Those who pay prostitutes range from pop stars and politicians to professionals, ‘women as well as men’, and many are married, says Isaacs. Their motivation is equally varied – a need to express themselves sexually, migrancy, living in hostels or dorms, loneliness, ‘as well as a need for different sexual experiences based on fantasy and desire’. Says McIntosh, ‘The prostitute’s client could be my son or your boyfriend.
These men come to me with one thing in common, the “afraids” – they’re afraid they have HIV/Aids, even if they used a condom. It’s a guilt/confession thing; they want reassurance. Almost all of them say, “This is not who I am, I was away from home, I felt lonely and horny,” and alcohol is generally involved.’
Many tell her they have only ‘missionary’ sex with their partner, or are in a new relationship and don’t know how far they can push boundaries. ‘If only couples communicated more,’ she says. Conservative upbringing and culture often hold them back. Durban nail artist, Selvie*, 22, tells how she ‘tried to accommodate’ her husband’s porn-fuelled interest in oral and anal sex after discovering he was visiting a massage parlour. ‘But I can’t stand it! I’ve even tried watching porn with him; it’s a turn-off.’ They are in therapy but she worries about her relationship. ‘Sometimes I’d almost rather he paid other women,’ she says.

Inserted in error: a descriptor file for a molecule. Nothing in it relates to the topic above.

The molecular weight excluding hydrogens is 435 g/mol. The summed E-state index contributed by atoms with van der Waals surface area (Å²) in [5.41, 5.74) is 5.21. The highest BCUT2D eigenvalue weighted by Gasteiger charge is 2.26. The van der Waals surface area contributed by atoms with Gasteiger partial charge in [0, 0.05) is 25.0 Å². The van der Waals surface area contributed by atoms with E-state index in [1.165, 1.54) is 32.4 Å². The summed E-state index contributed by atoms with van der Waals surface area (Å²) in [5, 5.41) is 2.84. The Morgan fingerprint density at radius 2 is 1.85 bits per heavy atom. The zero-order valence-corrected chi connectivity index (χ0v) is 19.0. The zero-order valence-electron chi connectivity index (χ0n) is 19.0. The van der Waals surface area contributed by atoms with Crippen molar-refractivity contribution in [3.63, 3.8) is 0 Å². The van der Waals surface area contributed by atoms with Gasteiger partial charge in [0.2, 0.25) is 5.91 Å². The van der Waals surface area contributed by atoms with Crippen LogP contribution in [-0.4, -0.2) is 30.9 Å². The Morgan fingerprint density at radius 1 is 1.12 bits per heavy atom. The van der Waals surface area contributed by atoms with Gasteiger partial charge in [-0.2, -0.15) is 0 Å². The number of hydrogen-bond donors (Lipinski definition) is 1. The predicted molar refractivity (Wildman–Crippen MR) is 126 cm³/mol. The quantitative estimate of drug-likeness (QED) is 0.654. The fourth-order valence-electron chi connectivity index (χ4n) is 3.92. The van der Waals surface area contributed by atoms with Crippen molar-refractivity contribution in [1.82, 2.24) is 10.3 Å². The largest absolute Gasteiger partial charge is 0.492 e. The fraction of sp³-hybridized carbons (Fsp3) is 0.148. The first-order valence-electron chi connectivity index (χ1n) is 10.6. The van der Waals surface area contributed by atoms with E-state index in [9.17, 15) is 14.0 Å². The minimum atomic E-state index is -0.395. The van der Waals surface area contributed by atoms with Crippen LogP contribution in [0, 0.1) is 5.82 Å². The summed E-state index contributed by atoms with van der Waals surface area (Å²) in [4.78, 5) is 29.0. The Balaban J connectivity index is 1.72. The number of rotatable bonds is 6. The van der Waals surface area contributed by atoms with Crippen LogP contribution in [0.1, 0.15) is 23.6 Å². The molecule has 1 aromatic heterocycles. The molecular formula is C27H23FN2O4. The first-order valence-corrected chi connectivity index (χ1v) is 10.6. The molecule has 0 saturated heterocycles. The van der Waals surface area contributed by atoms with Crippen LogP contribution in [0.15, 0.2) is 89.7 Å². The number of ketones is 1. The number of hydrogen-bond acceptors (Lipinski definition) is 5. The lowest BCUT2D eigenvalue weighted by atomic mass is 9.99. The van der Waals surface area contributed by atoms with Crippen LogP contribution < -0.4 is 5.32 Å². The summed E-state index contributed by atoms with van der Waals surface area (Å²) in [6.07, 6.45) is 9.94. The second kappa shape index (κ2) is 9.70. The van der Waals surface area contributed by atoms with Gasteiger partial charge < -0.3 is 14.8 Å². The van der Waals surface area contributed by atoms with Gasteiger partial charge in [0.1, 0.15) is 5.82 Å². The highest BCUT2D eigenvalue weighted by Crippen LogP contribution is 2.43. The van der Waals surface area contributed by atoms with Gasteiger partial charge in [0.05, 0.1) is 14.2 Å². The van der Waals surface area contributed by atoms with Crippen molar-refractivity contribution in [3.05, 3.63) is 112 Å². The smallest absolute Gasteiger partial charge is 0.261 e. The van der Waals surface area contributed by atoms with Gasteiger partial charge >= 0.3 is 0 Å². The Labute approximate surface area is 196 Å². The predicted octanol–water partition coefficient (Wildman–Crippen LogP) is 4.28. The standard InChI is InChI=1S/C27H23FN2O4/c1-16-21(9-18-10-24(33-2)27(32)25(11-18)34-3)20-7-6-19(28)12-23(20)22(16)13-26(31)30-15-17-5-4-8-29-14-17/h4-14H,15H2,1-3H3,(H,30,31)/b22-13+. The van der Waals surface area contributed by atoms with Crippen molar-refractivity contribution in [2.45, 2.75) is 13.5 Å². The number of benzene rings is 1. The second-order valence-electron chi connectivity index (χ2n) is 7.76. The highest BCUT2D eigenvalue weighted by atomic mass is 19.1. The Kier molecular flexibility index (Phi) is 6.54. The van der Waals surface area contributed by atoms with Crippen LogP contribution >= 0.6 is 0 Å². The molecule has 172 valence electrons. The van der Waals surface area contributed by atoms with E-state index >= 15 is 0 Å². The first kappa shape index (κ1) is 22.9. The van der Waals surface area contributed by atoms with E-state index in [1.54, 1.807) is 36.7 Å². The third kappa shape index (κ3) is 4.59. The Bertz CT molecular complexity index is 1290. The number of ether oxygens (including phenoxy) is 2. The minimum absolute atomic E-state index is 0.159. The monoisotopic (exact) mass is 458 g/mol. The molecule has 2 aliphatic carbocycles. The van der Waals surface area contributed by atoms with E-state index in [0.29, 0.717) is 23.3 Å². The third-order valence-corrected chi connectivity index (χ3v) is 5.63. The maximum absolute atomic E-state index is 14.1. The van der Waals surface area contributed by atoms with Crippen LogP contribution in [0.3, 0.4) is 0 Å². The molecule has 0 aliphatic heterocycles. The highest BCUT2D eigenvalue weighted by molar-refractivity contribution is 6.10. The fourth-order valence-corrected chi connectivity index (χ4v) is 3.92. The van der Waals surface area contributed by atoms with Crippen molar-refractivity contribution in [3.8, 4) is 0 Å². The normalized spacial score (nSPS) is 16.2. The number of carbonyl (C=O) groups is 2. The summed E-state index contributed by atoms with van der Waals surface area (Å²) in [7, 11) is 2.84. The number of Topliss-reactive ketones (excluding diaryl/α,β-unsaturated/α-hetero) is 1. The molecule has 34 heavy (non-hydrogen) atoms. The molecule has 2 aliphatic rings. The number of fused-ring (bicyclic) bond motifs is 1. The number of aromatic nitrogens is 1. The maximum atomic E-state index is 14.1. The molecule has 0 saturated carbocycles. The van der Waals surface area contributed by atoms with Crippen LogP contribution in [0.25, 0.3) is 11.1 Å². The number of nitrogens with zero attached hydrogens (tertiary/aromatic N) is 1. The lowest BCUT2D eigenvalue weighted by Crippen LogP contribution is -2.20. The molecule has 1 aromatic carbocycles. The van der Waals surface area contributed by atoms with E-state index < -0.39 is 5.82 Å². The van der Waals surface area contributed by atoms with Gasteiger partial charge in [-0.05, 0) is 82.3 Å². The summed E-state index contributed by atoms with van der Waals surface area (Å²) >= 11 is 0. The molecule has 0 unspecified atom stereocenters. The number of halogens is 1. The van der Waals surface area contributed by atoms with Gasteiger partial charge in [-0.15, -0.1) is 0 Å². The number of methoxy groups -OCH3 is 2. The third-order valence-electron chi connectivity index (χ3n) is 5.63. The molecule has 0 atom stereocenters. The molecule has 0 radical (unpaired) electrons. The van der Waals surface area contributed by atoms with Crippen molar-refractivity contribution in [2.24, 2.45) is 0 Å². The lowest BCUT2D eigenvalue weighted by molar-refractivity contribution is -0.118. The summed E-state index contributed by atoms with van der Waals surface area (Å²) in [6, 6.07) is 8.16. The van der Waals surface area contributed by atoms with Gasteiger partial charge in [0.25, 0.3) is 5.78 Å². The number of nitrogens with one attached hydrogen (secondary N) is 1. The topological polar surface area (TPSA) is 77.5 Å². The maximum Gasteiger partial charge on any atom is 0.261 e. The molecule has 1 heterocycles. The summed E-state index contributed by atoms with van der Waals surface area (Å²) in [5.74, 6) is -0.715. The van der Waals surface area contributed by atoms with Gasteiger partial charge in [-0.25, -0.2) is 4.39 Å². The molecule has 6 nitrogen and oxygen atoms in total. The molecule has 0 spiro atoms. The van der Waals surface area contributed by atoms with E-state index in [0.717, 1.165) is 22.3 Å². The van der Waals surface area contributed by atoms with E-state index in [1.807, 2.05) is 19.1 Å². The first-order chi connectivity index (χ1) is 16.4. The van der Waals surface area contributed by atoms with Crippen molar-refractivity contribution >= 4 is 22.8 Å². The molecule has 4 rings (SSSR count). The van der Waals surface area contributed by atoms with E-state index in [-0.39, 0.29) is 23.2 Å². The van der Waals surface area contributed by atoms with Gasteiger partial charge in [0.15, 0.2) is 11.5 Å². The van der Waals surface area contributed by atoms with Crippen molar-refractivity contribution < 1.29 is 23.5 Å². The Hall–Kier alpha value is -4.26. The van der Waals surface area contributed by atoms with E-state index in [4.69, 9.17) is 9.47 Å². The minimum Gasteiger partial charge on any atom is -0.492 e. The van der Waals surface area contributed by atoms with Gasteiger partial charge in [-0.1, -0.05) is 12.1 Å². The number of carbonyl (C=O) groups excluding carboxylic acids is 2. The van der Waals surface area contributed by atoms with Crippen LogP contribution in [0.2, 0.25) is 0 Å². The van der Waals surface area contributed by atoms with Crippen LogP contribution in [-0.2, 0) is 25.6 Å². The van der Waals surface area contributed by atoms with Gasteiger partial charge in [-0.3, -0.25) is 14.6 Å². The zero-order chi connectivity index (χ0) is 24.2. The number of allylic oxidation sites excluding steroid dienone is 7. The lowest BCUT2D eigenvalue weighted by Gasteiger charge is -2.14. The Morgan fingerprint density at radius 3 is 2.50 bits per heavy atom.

Using porn or going to strip clubs is only a problem if the person becomes preoccupied or obsessed with sexual activity, or ventures into illegal areas such as paedophilic porn or bestiality, or if it worries their partner, says McIntosh. ‘If you think your man has a problem, tell him you’re concerned because his behaviour is impacting on your relationship, which you value. Offer to go with him to see a certified sex therapist.’
The same applies if you discover he’s been to a sex worker. ‘This can hurt more, because it raises questions of infidelity and HIV/Aids,’ she says. ‘If you still want to stick with him, go to therapy – preferably together.’
[This article was originally sourced from the Cosmopolitan magazine, in December 2011 (see attachment below for the PDF version of this article)]